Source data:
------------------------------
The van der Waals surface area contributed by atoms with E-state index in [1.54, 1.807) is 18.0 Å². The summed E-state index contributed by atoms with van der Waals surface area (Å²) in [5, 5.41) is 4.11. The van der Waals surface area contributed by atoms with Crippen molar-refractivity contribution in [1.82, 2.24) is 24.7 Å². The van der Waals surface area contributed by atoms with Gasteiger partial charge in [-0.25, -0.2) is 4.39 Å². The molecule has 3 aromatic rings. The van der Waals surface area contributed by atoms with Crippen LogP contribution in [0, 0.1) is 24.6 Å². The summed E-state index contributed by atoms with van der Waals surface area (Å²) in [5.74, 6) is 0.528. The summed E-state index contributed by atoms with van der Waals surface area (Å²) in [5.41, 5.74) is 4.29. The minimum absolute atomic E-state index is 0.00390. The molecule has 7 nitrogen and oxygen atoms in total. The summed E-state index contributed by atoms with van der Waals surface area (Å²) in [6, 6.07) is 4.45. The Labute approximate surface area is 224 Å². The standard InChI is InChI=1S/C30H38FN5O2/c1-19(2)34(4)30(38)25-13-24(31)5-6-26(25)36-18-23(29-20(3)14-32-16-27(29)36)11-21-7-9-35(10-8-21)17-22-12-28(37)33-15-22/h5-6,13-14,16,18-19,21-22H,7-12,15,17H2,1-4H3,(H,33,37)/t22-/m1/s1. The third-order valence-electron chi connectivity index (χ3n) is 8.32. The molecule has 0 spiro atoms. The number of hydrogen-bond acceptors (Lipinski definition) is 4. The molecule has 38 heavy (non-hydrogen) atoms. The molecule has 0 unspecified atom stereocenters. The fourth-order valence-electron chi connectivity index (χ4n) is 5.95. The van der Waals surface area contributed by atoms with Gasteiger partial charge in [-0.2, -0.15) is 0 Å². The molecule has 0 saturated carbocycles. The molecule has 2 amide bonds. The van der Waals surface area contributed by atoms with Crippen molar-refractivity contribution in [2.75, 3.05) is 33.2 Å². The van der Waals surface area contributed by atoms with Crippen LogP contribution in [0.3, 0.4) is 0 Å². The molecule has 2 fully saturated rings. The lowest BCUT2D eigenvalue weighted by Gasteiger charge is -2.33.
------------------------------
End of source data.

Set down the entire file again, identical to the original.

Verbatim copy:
The van der Waals surface area contributed by atoms with E-state index in [1.54, 1.807) is 18.0 Å². The summed E-state index contributed by atoms with van der Waals surface area (Å²) in [5, 5.41) is 4.11. The van der Waals surface area contributed by atoms with Crippen molar-refractivity contribution in [1.82, 2.24) is 24.7 Å². The van der Waals surface area contributed by atoms with Gasteiger partial charge in [-0.25, -0.2) is 4.39 Å². The molecule has 3 aromatic rings. The van der Waals surface area contributed by atoms with Crippen LogP contribution in [0, 0.1) is 24.6 Å². The summed E-state index contributed by atoms with van der Waals surface area (Å²) in [5.74, 6) is 0.528. The summed E-state index contributed by atoms with van der Waals surface area (Å²) in [5.41, 5.74) is 4.29. The minimum absolute atomic E-state index is 0.00390. The molecule has 7 nitrogen and oxygen atoms in total. The summed E-state index contributed by atoms with van der Waals surface area (Å²) in [6, 6.07) is 4.45. The Labute approximate surface area is 224 Å². The standard InChI is InChI=1S/C30H38FN5O2/c1-19(2)34(4)30(38)25-13-24(31)5-6-26(25)36-18-23(29-20(3)14-32-16-27(29)36)11-21-7-9-35(10-8-21)17-22-12-28(37)33-15-22/h5-6,13-14,16,18-19,21-22H,7-12,15,17H2,1-4H3,(H,33,37)/t22-/m1/s1. The third-order valence-electron chi connectivity index (χ3n) is 8.32. The molecule has 0 spiro atoms. The number of hydrogen-bond acceptors (Lipinski definition) is 4. The molecule has 38 heavy (non-hydrogen) atoms. The molecule has 0 unspecified atom stereocenters. The fourth-order valence-electron chi connectivity index (χ4n) is 5.95. The van der Waals surface area contributed by atoms with Gasteiger partial charge in [-0.2, -0.15) is 0 Å². The molecule has 0 saturated carbocycles. The molecule has 2 amide bonds. The van der Waals surface area contributed by atoms with Crippen molar-refractivity contribution in [2.75, 3.05) is 33.2 Å². The van der Waals surface area contributed by atoms with Crippen LogP contribution in [0.3, 0.4) is 0 Å². The molecule has 2 fully saturated rings. The lowest BCUT2D eigenvalue weighted by Gasteiger charge is -2.33.